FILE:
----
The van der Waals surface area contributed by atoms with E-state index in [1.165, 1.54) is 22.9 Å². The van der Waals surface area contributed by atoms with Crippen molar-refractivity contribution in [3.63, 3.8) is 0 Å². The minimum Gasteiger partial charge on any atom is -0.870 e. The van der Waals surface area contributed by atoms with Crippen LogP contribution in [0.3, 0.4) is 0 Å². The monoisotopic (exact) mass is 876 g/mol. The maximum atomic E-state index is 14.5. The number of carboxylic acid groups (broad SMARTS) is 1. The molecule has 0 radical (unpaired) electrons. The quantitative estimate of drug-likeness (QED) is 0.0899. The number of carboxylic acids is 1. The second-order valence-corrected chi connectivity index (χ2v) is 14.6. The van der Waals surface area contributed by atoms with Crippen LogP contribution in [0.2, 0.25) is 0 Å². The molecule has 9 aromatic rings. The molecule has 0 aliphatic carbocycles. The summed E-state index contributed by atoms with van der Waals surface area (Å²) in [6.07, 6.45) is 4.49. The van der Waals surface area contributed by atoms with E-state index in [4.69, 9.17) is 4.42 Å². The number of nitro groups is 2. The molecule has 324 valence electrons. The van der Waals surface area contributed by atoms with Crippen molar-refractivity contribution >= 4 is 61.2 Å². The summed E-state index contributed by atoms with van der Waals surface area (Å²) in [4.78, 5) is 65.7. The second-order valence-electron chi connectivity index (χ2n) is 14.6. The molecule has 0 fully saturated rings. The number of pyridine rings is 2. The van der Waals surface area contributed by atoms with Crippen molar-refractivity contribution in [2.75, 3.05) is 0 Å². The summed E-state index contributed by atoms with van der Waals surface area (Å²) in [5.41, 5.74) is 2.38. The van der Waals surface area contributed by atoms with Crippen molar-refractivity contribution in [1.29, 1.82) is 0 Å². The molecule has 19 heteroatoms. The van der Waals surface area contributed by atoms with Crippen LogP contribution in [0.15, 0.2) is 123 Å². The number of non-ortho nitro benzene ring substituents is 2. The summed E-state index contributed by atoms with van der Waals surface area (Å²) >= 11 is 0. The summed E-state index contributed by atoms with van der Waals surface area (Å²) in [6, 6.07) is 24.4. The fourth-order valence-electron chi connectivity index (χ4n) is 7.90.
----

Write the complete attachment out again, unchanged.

The van der Waals surface area contributed by atoms with E-state index in [1.165, 1.54) is 22.9 Å². The van der Waals surface area contributed by atoms with Crippen molar-refractivity contribution in [3.63, 3.8) is 0 Å². The minimum Gasteiger partial charge on any atom is -0.870 e. The van der Waals surface area contributed by atoms with Crippen LogP contribution in [0.3, 0.4) is 0 Å². The monoisotopic (exact) mass is 876 g/mol. The maximum atomic E-state index is 14.5. The number of carboxylic acid groups (broad SMARTS) is 1. The molecule has 0 radical (unpaired) electrons. The quantitative estimate of drug-likeness (QED) is 0.0899. The number of carboxylic acids is 1. The second-order valence-corrected chi connectivity index (χ2v) is 14.6. The van der Waals surface area contributed by atoms with Crippen LogP contribution in [0.2, 0.25) is 0 Å². The molecule has 9 aromatic rings. The molecule has 0 aliphatic carbocycles. The summed E-state index contributed by atoms with van der Waals surface area (Å²) in [6.07, 6.45) is 4.49. The van der Waals surface area contributed by atoms with E-state index in [4.69, 9.17) is 4.42 Å². The number of nitro groups is 2. The molecule has 324 valence electrons. The van der Waals surface area contributed by atoms with Crippen molar-refractivity contribution >= 4 is 61.2 Å². The summed E-state index contributed by atoms with van der Waals surface area (Å²) in [4.78, 5) is 65.7. The second-order valence-electron chi connectivity index (χ2n) is 14.6. The molecule has 0 fully saturated rings. The number of pyridine rings is 2. The van der Waals surface area contributed by atoms with Crippen molar-refractivity contribution in [2.75, 3.05) is 0 Å². The summed E-state index contributed by atoms with van der Waals surface area (Å²) in [5.41, 5.74) is 2.38. The van der Waals surface area contributed by atoms with Crippen molar-refractivity contribution in [1.29, 1.82) is 0 Å². The molecule has 19 heteroatoms. The van der Waals surface area contributed by atoms with Crippen LogP contribution in [0.15, 0.2) is 123 Å². The number of non-ortho nitro benzene ring substituents is 2. The summed E-state index contributed by atoms with van der Waals surface area (Å²) >= 11 is 0. The summed E-state index contributed by atoms with van der Waals surface area (Å²) in [6, 6.07) is 24.4. The fourth-order valence-electron chi connectivity index (χ4n) is 7.90.